3D vision brings additional processing capabilities to the visual feedback, providing a new level of insight into the product height and orientation. If products are of a known or consistent size, then 2D vision can provide all of the necessary accuracy, monitoring the X and Y axes and even rotation around the Z axis to enable the robot to pick the products with absolute precision and reliability. But for products where the size, shape, height or orientation are not fully known from one product to the next, 3D vision is increasingly being accepted as offering a solution that can significantly boost a business’ ability to increase productivity and improve quality.

Consider, for example, the relatively simple yet quite common scenario of different package heights on a conveyor, being picked and placed by a robot. 2D vision will give the X and Y coordinates of the package, as well as any rotation around the Z axis. But with no information about the height of the package, the robot cannot pick the package up without the potential for damaging it.

Simple height sensor arrangements on the conveyor working in conjunction with a 2D vision camera might be one solution, but this increases the complexity of the control system set-up.

Packaging operations, however, and food packaging applications in particular, frequently work with even more complex product and package shapes, with objects that are non-identical not just from one batch to the next but from one product to the next. Bags of crisps or sacks of grain are typical examples. Loose food items not only have random shapes, but can end up in random positions and orientations.

This is where 3D vision technology comes into play, with the ability to monitor X, Y and Z axes as well processing information on roll, pitch and yaw. However the product is presented to the robot, it will be picked accurately and placed with precision. The ability to locate products three dimensionally brings a high degree of flexibility and reliability to even the most complex picking and placing operations, and enables the automation of procedures that previously only human operators could have accomplished.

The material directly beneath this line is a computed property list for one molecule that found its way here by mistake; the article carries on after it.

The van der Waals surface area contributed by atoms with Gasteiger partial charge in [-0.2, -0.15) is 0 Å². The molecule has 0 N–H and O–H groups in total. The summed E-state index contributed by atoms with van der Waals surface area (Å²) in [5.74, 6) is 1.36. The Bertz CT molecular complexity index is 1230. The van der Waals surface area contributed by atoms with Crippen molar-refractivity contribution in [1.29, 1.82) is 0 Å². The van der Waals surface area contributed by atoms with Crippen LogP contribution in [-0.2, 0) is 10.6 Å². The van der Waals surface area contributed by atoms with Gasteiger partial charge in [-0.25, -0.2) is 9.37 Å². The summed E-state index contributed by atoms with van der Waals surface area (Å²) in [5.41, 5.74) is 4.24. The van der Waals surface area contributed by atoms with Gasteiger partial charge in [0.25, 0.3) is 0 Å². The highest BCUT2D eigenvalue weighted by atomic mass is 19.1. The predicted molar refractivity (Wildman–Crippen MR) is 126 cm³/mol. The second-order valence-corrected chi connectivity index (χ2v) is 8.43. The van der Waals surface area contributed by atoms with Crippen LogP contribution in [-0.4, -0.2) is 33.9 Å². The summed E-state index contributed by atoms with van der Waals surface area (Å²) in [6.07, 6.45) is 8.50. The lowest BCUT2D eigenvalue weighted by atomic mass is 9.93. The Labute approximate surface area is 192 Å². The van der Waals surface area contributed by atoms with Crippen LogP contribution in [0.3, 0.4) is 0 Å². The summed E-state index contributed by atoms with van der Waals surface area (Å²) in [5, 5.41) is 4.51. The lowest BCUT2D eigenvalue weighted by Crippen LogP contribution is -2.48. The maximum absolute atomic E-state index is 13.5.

Not only does 3D vision improve picking and placing accuracy with demanding objects, and improve flexibility for working with different products and low retail packs, but it can also simplify other aspects of the packaging line. A good example is the integration of quality assurance operations into the picking and placing process. In the packing of cakes or confectionery, the robot with integrated vision might accurately pick a product based on accurate feedback of height information, but at the same verify that the height, colour and overall size were within tolerance.

Along with the simplification (or even removal) of end of line quality assurance operations, robots with more effective vision technology might also mean there is no need for separate sections of the packaging line such as a collator, with the robot able to perform this operation as part of the packaging process.

So, the business case for the integration of vision technology on robotic packaging lines is rapidly growing, enabling companies not only to increase flexibility in response to evolving market requirements, but also to make improvements to the packaging line itself. Vision technology across the board – whether 2D or 3D – has become affordable, and the integration of this technology is no longer the preserve of specialists, with associated costs of set-up and support.

Regardless of product variants and package types, vision technology is increasingly enabling faster picking, shorter cycle times and quicker set-up, for packaging lines that are easily adaptable to multiple product variants, and which simplify or eliminate downstream operations.
Steve Capon is technical manager of FANUC UK.